Feds considering unemployment data advice from Wisconsin's DWD
MILWAUKEE - It was a contentious issue during the 2012 gubernatorial recall campaign. Did Wisconsin gain jobs in 2011, or lose jobs?
Both ultimately-successful Gov. Scott Walker (R) and his recall challenger, Milwaukee Mayor Tom Barrett (D) had defensible claims to either side. Walker released an ad in the closing days of the campaign saying Wisconsin gained more than 23,000 jobs. That was a response to an ad by Mayor Barrett claiming the state lost more than 14,000.
During the campaign, Barrett relied on monthly, state-by-state numbers released by the US Bureau of Labor Statistics which surveys 3.5% of Wisconsin businesses, while Walker relied on an early, federally unvetted release of the Quarterly Census of Employment and Wages released by the Wisconsin Department of Workforce Development. The latter report is often considered more accurate because it surveys more than 90% of Wisconsin businesses.
The inaccuracies between the monthly and quarterly data prompted Department of Workforce Development Secretary Reggie Newson to send a letter to the US Bureau of Labor Statistics, requesting they go back to the older, more accurate method of data management that was previously used by the states. On Thursday, he got a response from acting BLS Commissioner John Galvin saying they hope to have the changes he suggested in place for reports beginning next year.
The difference between the two data sets became larger when the BLS took over monthly data reporting from state governments in 2011. Part of the information the BLS uses to calculate monthly unemployment data is the Quarterly Census of Employment and Wages (QCEW), the data Walker based his claims on. When states did their own monthly data, they used the first three QCEW reports of the year. However, because of the logistics and timing of those reports coming in, the BLS used only two quarters worth to report their data.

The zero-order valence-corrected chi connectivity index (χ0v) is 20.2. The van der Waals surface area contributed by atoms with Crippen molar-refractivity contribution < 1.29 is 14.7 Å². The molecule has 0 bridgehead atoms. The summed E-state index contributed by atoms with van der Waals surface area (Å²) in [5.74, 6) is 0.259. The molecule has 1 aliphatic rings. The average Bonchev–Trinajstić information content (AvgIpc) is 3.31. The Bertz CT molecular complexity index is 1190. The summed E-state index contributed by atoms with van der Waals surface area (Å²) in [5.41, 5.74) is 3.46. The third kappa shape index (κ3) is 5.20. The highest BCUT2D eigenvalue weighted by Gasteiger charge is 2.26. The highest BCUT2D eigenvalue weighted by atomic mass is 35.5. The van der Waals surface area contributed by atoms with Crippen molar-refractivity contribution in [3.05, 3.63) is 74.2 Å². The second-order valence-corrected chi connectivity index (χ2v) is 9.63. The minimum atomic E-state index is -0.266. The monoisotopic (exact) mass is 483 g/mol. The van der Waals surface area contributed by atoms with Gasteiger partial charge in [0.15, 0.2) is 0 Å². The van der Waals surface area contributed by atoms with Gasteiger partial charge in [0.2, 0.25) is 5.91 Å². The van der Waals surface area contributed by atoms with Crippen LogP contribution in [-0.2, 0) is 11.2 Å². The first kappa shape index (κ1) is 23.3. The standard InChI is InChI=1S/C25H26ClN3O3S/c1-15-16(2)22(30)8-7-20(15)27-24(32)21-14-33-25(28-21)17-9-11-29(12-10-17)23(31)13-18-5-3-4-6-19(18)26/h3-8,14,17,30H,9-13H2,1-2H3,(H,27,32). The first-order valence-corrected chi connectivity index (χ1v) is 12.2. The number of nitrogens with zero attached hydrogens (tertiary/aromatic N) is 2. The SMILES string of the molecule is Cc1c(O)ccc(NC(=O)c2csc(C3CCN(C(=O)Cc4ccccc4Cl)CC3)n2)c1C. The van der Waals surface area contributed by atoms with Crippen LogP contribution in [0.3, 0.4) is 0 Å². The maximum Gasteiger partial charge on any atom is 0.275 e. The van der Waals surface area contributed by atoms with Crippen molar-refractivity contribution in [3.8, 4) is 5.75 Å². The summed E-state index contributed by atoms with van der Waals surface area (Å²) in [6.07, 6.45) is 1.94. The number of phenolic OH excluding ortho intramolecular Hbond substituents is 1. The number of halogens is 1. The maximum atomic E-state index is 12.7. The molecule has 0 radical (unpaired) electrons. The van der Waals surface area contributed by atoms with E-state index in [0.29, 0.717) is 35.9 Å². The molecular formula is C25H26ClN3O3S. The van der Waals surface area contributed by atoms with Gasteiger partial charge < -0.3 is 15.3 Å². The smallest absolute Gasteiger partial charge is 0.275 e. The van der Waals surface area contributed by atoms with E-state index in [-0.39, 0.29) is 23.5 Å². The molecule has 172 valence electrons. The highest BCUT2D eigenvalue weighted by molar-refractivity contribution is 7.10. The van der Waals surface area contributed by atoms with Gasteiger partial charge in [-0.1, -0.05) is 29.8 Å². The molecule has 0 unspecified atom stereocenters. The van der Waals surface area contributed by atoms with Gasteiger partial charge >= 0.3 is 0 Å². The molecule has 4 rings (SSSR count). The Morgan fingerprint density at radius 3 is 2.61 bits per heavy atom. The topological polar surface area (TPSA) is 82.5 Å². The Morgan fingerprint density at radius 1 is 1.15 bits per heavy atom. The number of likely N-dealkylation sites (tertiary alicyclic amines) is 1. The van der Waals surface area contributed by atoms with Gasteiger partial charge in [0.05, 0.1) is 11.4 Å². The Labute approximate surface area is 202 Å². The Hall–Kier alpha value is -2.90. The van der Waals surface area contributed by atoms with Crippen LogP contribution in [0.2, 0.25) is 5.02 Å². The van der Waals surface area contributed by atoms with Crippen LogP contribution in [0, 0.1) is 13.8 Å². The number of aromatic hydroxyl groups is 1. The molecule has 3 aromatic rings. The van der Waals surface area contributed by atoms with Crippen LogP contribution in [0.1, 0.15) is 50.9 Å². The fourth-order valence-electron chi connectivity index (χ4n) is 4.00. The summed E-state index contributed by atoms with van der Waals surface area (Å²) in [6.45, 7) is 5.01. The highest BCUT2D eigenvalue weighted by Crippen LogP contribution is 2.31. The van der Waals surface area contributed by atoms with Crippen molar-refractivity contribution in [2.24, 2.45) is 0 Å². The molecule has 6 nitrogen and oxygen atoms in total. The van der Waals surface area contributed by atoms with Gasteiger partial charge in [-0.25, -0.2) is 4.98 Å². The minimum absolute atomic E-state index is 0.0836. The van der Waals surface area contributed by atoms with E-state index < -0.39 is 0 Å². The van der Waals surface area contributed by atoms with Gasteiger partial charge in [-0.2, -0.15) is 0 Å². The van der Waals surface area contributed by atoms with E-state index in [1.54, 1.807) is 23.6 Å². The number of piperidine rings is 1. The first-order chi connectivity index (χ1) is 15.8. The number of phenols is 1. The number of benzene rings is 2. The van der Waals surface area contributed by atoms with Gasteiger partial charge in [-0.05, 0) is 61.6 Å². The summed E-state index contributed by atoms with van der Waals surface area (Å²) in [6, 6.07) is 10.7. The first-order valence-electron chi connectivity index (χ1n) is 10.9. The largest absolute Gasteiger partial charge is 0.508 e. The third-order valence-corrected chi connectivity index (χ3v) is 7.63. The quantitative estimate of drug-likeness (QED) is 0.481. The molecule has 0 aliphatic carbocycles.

That's what Secretary Newson asked be changed.
Galvin responded that the BLS is currently researching how to do that, and "While the research is not yet complete, preliminary results suggest that we probably will be able to update [monthly unemployment] estimates with QCEW data through the third quarter with the next annual benchmark scheduled for publication in March of 2013."
Galvin also said that the BLS hopes to have a decision made on that within the next few weeks.
The final data for Wisconsin job growth in 2011 showed the state created 19,551 total jobs between the public and private sectors. That ranked Wisconsin 41st in job creation as a percentage of population for the year.